I summited Everest on 24 May 2010 and became the youngest African to summit the North Face of Mt Everest.
Your main thougts as you start reaching the exit cracks , mushroom rock and the Steps is just to remain focused on getting down and not using all of your energy getting to the summit. The macabre scene of seeing at least 6 dead bodies while you are climbing becomes a constant reminder that this is not a game and the enormity of what you are doing and the dangers involved become so real.
When I was about 20m from the summit I saw two climbers coming down and congratulated them and wished them well on their decent and for a moment got very emotional and tearful but once I reached the summit and computed where I actually was standing and that for that moment in time knowing that I was standing on the top of the world that feeling of accomplishment was so overwhelming. I stayed on the summit for 20 mins but those were one of the best 20 mins of my life. I took my photos all the time knowing that I was only halfway. Sean Disney and I then started our decent and when we got below the second step I started to feel very light headed and realised that I needed to crank up my Oxygen. I increased my flow rate from 2 to 4 which is the maximum and instantly starting feeling better. I then felt as though I needed to pee which is a good sign because it means that your body is not dehydrated and then I knew that I was fine and able to focus on the rest of my decent.
When I got down to Camp 3 I waited for Sean to make sure that Sean was ok and after Sean had had something to drink Sean said to me that I must continue to go down and Sean would wait for the rest of the team
I then told my Sherpa that I was going to carry on my decent and the Sherpa said that he would eventually catch up to me .
My goal was to get back down to Advanced Base Camp. Coming down the North Col the conditions were bad – it was snowing heavily and you could not see much in front of you. I just focused on the fixed lines and then saw an Austrian climber coming down and suggested to him that we descend the North Col together. It took me 22 hours from my summit bid to get back down to Advanced Base Camp.
If I had to advise anyone wanting to climb Mount Everest the most important thing is to be in absolute peak physical and mental condition . You suffer alone up there and it was my inner voice that kept me motivated and focused.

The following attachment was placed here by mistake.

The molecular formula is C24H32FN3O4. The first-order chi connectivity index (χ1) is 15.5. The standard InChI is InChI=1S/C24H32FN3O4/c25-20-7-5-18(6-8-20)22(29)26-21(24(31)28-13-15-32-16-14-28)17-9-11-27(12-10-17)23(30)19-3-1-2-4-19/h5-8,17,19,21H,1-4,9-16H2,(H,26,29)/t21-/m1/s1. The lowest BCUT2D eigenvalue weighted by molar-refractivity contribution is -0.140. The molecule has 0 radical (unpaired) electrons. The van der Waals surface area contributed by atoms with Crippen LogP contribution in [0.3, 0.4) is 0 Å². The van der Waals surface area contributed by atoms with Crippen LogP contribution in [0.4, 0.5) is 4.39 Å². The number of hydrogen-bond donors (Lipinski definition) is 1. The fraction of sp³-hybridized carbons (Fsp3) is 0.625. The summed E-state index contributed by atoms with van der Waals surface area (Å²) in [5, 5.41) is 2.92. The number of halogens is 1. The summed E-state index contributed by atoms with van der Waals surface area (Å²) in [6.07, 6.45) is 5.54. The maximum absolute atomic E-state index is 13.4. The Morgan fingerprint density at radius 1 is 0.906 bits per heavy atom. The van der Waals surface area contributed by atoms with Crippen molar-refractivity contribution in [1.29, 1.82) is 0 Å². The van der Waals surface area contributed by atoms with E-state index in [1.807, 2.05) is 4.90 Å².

The weather for the team was not great as it seems that the conditions they summited in was near white out conditions in energy sapping deep powder snow even though Sean says that there was no wind at all.
Is it the summit of Everest that really matters? No mountain is worth the lives that are lost, not even Everest. Returning is the success. The summit is only a bonus.
I am an asthmatic and it has happened that I have had to fight to breathe even at sea level There are no boundaries except the ones that we impose on ourselves and that the mind can push the body beyond what you ever thought was possible. Inspire yourself always to push beyond those limiting boundaries.
I believe that what really matters are the people with whom you climb. The climbers with whom you share this extreme, difficult experience of attempting Everest. You learn to become more understanding and tolerant.
Everest can be cruel and heartless. Everest belongs to the Sherpas. Everest either gives you permission to climb or not and decides if you will live or die on the mountain. The Sherpas are the unsung heros of Everest – most Sherpas climb Everest as a job and the money they earn for the season has to sustain them and their families for a year till the next climbing season. Everest is hard and dangerous and it doesn’t matter who you are. Almost half the people that have died on Everest have been Sherpas. They have set up camps all the way up the mountain , setting up tents, carrying Oxygen bottles up, taking food etc. I owe all of my thanks to them.
Everest – the highest point on earth, the absolute limit of where humans can exist.
You can be and do anything you want in your life if you believe in yourself and want it badly enough. Success is an attitude. I believe that the experience of climbing Mount Everest has to change you completely. The summit of your mind is no less difficult and no easier to climb. Your mind has its mountains and cliffs – fearful, sometimes so steep and daunting. But as with Everest where you endure many many days and weeks of perseverance and hardships , where you are stripped of all of lifes luxuries like running water , a bed, a toilet you learn about what is essential in life and what is unnecessary. The true test in life comes after Everest – you cannot survive for long up there anyway. It is people, your friends, your family and your country that keep you going . We all have to remember to just keep climbing and never let go of our dreams and aspirations.